AAsian stock markets are set to suffer from a sharp selloff in U.S. stocks on fears of a possible economic recession, a day after the Fed raised interest by 50 basis points for the first time in two decades. The yield on 10-year US Treasury bonds rose above 3% as bond selling resumed. The Bank of England raised the official bank rate by 25 basis points but indicated a recession in 2023, which intensified the liquidation of the stock markets.
The large swings in stock markets indicate that investors are highly uncertain about the current global economic outlook due to fears of rising rates and lingering inflation, which could begin to dampen demand. In short, an economic recession induced by inflation. However, market reactions evolved into panic selling as few fundamentals had changed. From a technical perspective, the major indices are still holding key support.
Australia and New Zealand on the eve
SPI futures slid 1.54%, indicating a weaker ASX open. Local markets could suffer from the selloff, which could cause a volatile session. Recent bank earnings could help support sentiment.
Macquarie Group kicked the ball out of the park with the release of FY22 results. With a whopping net profit of A$4.706 billion (up 56% on the previous year) and rising of $17.324 billion (up 36% over the previous year). The world’s largest infrastructure asset manager said it would maintain a cautious and conservative stance in positioning itself in the current environment. A 40% outright dividend of $3.50 per share was declared.
The NZX 50 was down 1.14% at the open. The main factor that weakened investment sentiment was an accelerated devaluation of the NZD, which will put upward pressure on import prices and cause domestic inflation, which will support more aggressive tightening moves by the RBNZ.
US and European stock markets overnight
The Dow Jones Industrial Average fell 3.12%, the S&P 3.56% and the Nasdaq 4.99%.
Broader markets ended in the red, with growth stocks leading the losses. Amazon, Meta Platforms and Netflix Inc. all plunged more than 7%. Apple fell 5.8%, Microsoft and Alphabet Inc. fell more than 4%. Tesla Motors was down more than 8%.
E-commerce stocks fell on weak second-quarter expectations as demand eased after the pandemic. Shopify fell 14.81%, eBay 12% and Esty 17.08%.
On the economic side, the 30-year mortgage rate in the United States hit 5.56%, a 13-year high, putting household affordability to the test.
The main European indices fell due to a feeling of risk aversion. The Stoxx 50 fell 0.76%, the CAC 40 slipped 0.43%, the DAX fell 0.49% and the FTSE 100 edged up 0.90%.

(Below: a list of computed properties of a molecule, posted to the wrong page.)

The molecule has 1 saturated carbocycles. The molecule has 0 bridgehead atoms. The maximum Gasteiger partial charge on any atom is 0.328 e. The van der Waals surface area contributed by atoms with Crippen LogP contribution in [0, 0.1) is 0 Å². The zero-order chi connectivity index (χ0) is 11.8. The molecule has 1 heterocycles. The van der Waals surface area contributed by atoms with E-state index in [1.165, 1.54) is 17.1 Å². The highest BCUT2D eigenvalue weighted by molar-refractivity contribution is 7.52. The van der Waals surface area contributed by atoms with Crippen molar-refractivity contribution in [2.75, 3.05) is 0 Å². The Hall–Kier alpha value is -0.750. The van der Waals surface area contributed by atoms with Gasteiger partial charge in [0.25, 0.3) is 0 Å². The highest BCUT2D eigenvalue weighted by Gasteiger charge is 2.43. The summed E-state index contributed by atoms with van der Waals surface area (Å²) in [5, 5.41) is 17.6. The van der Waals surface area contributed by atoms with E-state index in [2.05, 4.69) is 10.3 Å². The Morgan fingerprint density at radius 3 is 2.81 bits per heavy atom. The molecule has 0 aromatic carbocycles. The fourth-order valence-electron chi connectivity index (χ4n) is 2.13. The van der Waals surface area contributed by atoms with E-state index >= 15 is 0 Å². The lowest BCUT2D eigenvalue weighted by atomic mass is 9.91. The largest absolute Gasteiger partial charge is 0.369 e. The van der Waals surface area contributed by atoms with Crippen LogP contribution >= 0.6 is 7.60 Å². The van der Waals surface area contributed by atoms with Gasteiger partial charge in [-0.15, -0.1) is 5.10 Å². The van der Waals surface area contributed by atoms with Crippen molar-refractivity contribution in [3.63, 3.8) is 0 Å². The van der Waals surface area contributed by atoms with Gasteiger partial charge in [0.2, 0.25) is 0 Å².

Crude oil prices were little changed on Thursday. OPEC and its allies extended their plans to increase oil production by 432,000 barrels, which had a minor impact on oil prices. Slowing economic growth caused by the ongoing lockdowns in China and rising rates also weighed on sentiment on the demand side. WTI crude futures edged up 0.72% to US$108.59 a barrel, and Brent crude futures rose 0.97% to US$111.21 a barrel .
Natural gas continued to rise, up 4.98% to US$8.83 per MMBtu, a 20% increase since the start of the month.
Precious metals pared initial gains due to a strong US dollar, but ended higher. NYMEX gold futures rose 0.45% to US$1,877.30 an ounce after hitting an intraday high of $1,909.93. Silver edged up 0.09% to US$22.50 an ounce.
The USD index resumed its gains, rising 0.97% to 103.585, following the surge in US bond yields.
The pound fell on the back of the BOE’s 25 basis point rate hike while expressing concerns about an impending economic recession. GBP/USD plunged 2% to 1.2369. All other currencies appreciated against the USD. USD/JPY rallied back above 130. Eurodollar erased yesterday’s gains, down 0.75%, to 1.0548 after hitting intraday lows at 1.0490, which is an essential support.
All commodity currencies weakened against the greenback. AUD/USD fell 2% to 0.7113 and NZD/USD fell 1.78% to 0.6426. The Canadian dollar also depreciated against the US dollar despite the strength in oil prices. USD/CAD rose 0.67% to 1.2837.
Bond yields soared. The 10-year US Treasury yield rose above 3%, the 2-year Treasury yield reached 2.70% and the 30-year bond yield reached 3.12%.
The Australian 10-year bond yield rose to 3.38%, helped by the RBA’s hawkish rate hike.
Crypto markets fell as risk sentiment intensified the selling of risky assets. Bitcoin fell 8.21% to US$36,565.34 and Ethereum fell 6.67% to US$2,749.44 in the past 24 hours. Total cryptocurrency market cap fell 7.04% to US$1.68 trillion.
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